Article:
At the end of each summer, as we leave our cottage on Madeline Island, I dream of staying there year-round.
So it was with anticipation and envy that I opened “Life in a Northern Town: Cooking, Eating and Other Adventures Along Lake Superior,” by Mary Dougherty (Wisconsin Historical Press, 194 pages, full color, hardback, $29.95).
About 10 years ago, Dougherty and her family moved from St. Paul to the tiny port town of Bayfield in far northwestern Wisconsin, across from the Apostle Islands.
“It’s fantastically beautiful living on the shores of Lake Superior,” she writes, evoking waterfalls, sailing adventures, beach picnics and barbecues. We share her discoveries of the local organic farms, farmstead cheeses, fresh fish, apples, berries, ciders, and brews.
After devouring every word of the book’s warm, earthy prose and making several winning meals from her recipes, I felt as if I’d been cooking with a dear friend.
To create bold, interesting dishes, Dougherty stocks her pantry with exotic spices to whip up the likes of Corn and Smoked Trout Chowder; Nicoise Salad in a Jar, Wild Rice Blueberry Buttermilk Pancakes, Apple Strudel Cheesecake, and Maple Glazed Duck.
A former restaurant owner, Doughtery is a blogger (the cookerymaven.com) and mother of five, who is deeply engaged in the community, including founding the nonprofit Farms Not Factories and serving as a rabble rouser for the Socially Responsible Agricultural Project.
Her book is one I will return to again and again, as much for its winsome recipes as for its charming stories, insights and wisdom.
“Life is too short to spend all my time in the kitchen,” she declares. “As I’ve knit myself into this community, I’ve learned that my experiences aren’t unique. Generations of men and women have stood on these beaches, listened to water rushing over the basalt rocks and picked wild blueberries. … To focus solely on food would tell only part of the story of what and why I cook.
“My visits into the natural world, the stories of the families who’ve raised their children here, and my deep love and gratitude for Chequamegon Bay and the Apostle Islands are the invisible legs under my kitchen table, keeping me rooted to this place.”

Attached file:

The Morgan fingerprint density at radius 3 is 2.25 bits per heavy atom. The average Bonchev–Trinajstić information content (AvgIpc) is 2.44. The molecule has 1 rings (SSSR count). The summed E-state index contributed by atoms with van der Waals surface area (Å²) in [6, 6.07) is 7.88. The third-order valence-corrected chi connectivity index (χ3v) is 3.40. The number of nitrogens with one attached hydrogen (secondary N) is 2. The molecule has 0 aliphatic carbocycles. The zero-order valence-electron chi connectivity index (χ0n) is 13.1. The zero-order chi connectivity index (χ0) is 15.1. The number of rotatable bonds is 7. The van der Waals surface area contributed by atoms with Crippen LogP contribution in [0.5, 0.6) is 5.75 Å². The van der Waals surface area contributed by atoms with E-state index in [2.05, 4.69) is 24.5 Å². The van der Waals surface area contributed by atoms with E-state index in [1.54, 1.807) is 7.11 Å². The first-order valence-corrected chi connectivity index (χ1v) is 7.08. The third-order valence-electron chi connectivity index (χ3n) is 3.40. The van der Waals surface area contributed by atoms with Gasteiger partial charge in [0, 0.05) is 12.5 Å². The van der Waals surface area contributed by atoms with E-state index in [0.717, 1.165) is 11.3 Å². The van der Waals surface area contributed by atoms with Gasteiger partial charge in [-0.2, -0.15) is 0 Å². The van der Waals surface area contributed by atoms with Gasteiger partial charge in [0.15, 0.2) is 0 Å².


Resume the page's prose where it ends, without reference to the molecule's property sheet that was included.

Dougherty reminds us of how cooking creates a life and makes a home.
Apple Cider Farro With Gorgonzola
Note: Farro is a hearty grain from Italy with a nutty earthiness well-suited to the fall flavors of Gorgonzola and apples. This salad is super easy to throw together and is a nice accompaniment to roasted duck or chicken. Be sure to use the semi-pearled variety — semiperlato in Italian — which cooks more quickly. From “ Life in a Northern Town,” by Mary Dougherty.
• 3 c. apple cider
• 1 c. water
• 2 tsp. kosher salt
• 1 1/2 c. semi-pearled farro, uncooked (see Note)
• 1/2 c. extra-virgin olive oil
• 1/4 c. apple cider vinegar
• 1 tbsp. Dijon mustard
• 1/2 sweet-tart apple, cored and chopped
• 1/2 red onion, sliced
• 1/2 c. crumbled Gorgonzola cheese
• 2 tbsp. chopped fresh thyme
• 1 tbsp. chopped fresh rosemary
• Salt and pepper to taste
Combine apple cider, 1 cup water and salt in saucepan, and bring to boil over medium-high heat. Add the farro and reduce to a simmer. Cook until farro is al dente, about 30 minutes, and drain. Let cool.
In small bowl, combine olive oil, vinegar and Dijon to make a vinaigrette. Place cooked farro in large salad bowl and add enough vinaigrette to lightly coat. Toss to thoroughly combine.
Add apple, red onion, Gorgonzola, thyme and rosemary, and toss again. Taste for seasoning and add salt and pepper, if necessary. Serve at room temperature.
Nutrition information per serving:
Calories 665 Fat 34 g Sodium 1,240 mg
Carbohydrates 82 g Saturated fat 7 g Total sugars 21 g
Protein 14 g Cholesterol 15 mg Dietary fiber 11 g
Exchanges per serving: 2 fruit, 3 ½ starch, ½ high-fat protein, 5 fat.